Incinerator in Beirut, Lebanon

Since the Waste Crisis of July 2015, the Lebanese government has been unable to find a sustainable solution to treat the country's waste. The latest solution being incinerators, a decisions environmental activists oppose.


Since August 2015, Lebanon has been facing a continuous waste management crisis. In a bid to solve this problem, the Municipality of Beirut has put forward a plan to construct a waste incinerator (waste-to-energy plant). On October 10, 2016 a conference was held along with the head of the municipality of Copenhagen in a bid to share experience in the waste management sector, and in which the Municipality’s plan to launch a tender to convert waste into energy was presented. [1][2][3]

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Basic Data
NameIncinerator in Beirut, Lebanon
Accuracy of LocationHIGH local level
Source of Conflict
Type of Conflict (1st level)Waste Management
Type of Conflict (2nd level)Waste privatisation conflicts / waste-picker access to waste
Specific CommoditiesElectricity
Domestic municipal waste
Project Details and Actors
Project DetailsThe specific plans of the incinerator were not released. But the plant is expected to be able to treat the 600 tones of waste produced in Beirut per day.
Level of Investment (in USD)100,000,000
Type of PopulationUrban
Potential Affected Population500,000
Start Date12/04/2017
Company Names or State EnterprisesRamboll from Denmark - Drafting of tender documents
Al-Jihad for Commerce and Contracting from Lebanon
Ramco from Lebanon
Batco from Lebanon
MAN Entreprise from Lebanon
Doosan Group (Doosan) from Republic of Korea
Vinci Group (Vinci) from France
Suez Environnement from France
Relevant government actorsMunicipality of Beirut

Ministry of Interior

Ministry of the Environment

City of Copenhagen
Environmental justice organisations and other supportersGreenArea:

Waste Management Coalition:

Recycle Lebanon:

Badna Nhaseb:

Beirut Madinati:

T.E.R.R.E Liban:


AUB Nature Conservation Center:

Cedar Environmental:

You Stink:

Muntada Insan:

Our Children's Health is a Red Line:
The Conflict and the Mobilization
Intensity of Conflict (at highest level)LOW (some local organising)
When did the mobilization beginPREVENTIVE resistance (precautionary phase)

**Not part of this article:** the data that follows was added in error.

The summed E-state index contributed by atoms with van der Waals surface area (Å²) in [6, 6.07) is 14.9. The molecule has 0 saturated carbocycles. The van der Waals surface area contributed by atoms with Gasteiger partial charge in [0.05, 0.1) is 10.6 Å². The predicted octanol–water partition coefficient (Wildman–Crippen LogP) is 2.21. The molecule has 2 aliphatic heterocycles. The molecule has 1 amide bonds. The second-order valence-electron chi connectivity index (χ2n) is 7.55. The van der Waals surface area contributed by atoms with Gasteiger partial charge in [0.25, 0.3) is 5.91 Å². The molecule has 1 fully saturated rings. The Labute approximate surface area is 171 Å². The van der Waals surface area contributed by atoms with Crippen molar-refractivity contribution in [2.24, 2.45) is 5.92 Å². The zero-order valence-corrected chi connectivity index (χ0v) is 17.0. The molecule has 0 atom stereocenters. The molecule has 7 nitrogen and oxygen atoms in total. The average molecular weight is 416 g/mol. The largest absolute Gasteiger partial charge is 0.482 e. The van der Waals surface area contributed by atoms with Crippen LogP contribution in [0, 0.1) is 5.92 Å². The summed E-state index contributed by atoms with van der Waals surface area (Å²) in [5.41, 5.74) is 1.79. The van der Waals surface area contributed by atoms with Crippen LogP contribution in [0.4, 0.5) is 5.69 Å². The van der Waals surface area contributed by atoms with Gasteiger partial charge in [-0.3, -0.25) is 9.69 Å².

Groups MobilizingInternational ejos
Local ejos
Local government/political parties
Forms of MobilizationCreation of alternative reports/knowledge
Development of a network/collective action
Development of alternative proposals
Involvement of national and international NGOs
Media based activism/alternative media
Objections to the EIA
Official complaint letters and petitions
Environmental ImpactsPotential: Air pollution, Loss of landscape/aesthetic degradation, Waste overflow
Health ImpactsPotential: Exposure to unknown or uncertain complex risks (radiation, etc…), Occupational disease and accidents
Socio-economic ImpactsPotential: Displacement, Loss of livelihood
Project StatusPlanned (decision to go ahead eg EIA undertaken, etc)
Pathways for conflict outcome / responseUnder negotiation
Development of AlternativesOpponents of this projects are proposing an integrated solution to the waste management crisis that has plagued the country since 2015, rather than focusing on this specific project.

Their demands were put froward in a petition, asking the government to:

- Stop the extension of coastal dumps and the pollution of the sea;

- Stop the open burning of waste in Lebanon;

- Refrain from adopting incinerators to dispose of Lebanon's municipal solid waste;

- Adopt an integrated solid waste management strategy taking the different types of waste into consideration and based on the following principles:

Upholding the right of every citizen to a clean and healthy environment.

Protection of the common (public) goods for current and future generations.

The importance of addressing economic and social value in addition to waste management in terms of job creation & income generation.

All citizens contributing to the growing problem and the potential to be a part of the solution.

Primary focus on the promotion and implementation of the 3R principles. (Reduction, Reuse, Recycle)

Awareness and education with a focus on resource reduction & waste-to-resource conversion.

Building upon existing local capacities and experiences.

Strengthening public-private partnership including community-based waste management process.

Putting the necessary policy and institutional framework in place.

Developing a built-in adaptive mechanism for the continuous monitoring and improvement of the system.
Do you consider this as a success?Not Sure
Sources and Materials

[11] - An Incinerator For Beirut? A Documentary
[click to view]

[6] - Does it matter where in Beirut we put the incinerators?
[click to view]

[8] - "As If You're Inhaling Your Death"

The Health Risks of Burning Waste in Lebanon
[click to view]


[1] - Beirut Mayor Touts Waste-to-Energy Plan
[click to view]

[2] - Waste incineration: Copenhagen vs Beirut
[click to view]

[7] - Itani denies intent to build incinerator in Karantina
[click to view]

[3] - Dear Beirut… How will you fight newly expected Incinerators?
[click to view]

[4] - Greenpeace demonstration at Karantina incinerator. Lebanon.
[click to view]

[5] - Karantina residents protest incinerator project
[click to view]

[9] - In Lebanon, Civil Society Groups Are Launching a New Waste Management Coalition
[click to view]

Media Links

[10] - #StopThem - End Waste Mismanagement in Lebanon
[click to view]

Other Documents

Greenpeace demonstration at Karantina incinerator. Lebanon.
[click to view]

Meta Information
Last update05/02/2018